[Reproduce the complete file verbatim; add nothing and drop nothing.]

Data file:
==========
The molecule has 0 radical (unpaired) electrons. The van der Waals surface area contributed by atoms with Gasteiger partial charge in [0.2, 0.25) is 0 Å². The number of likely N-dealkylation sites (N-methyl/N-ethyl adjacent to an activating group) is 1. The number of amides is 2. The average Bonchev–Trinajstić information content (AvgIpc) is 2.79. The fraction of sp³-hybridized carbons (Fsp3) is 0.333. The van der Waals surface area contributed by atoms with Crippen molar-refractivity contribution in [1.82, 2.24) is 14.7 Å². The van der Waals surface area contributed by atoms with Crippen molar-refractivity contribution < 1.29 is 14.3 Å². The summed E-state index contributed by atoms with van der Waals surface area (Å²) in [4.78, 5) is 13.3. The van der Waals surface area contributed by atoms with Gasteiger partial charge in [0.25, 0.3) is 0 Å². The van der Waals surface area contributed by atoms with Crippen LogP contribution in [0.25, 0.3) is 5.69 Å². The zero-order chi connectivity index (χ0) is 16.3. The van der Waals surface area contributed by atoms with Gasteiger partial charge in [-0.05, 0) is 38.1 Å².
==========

The molecule has 0 radical (unpaired) electrons. The van der Waals surface area contributed by atoms with Gasteiger partial charge in [0.2, 0.25) is 0 Å². The number of likely N-dealkylation sites (N-methyl/N-ethyl adjacent to an activating group) is 1. The number of amides is 2. The average Bonchev–Trinajstić information content (AvgIpc) is 2.79. The fraction of sp³-hybridized carbons (Fsp3) is 0.333. The van der Waals surface area contributed by atoms with Crippen molar-refractivity contribution in [1.82, 2.24) is 14.7 Å². The van der Waals surface area contributed by atoms with Crippen molar-refractivity contribution < 1.29 is 14.3 Å². The summed E-state index contributed by atoms with van der Waals surface area (Å²) in [4.78, 5) is 13.3. The van der Waals surface area contributed by atoms with Gasteiger partial charge in [0.25, 0.3) is 0 Å². The van der Waals surface area contributed by atoms with Crippen LogP contribution in [0.25, 0.3) is 5.69 Å². The zero-order chi connectivity index (χ0) is 16.3. The van der Waals surface area contributed by atoms with Gasteiger partial charge in [-0.05, 0) is 38.1 Å².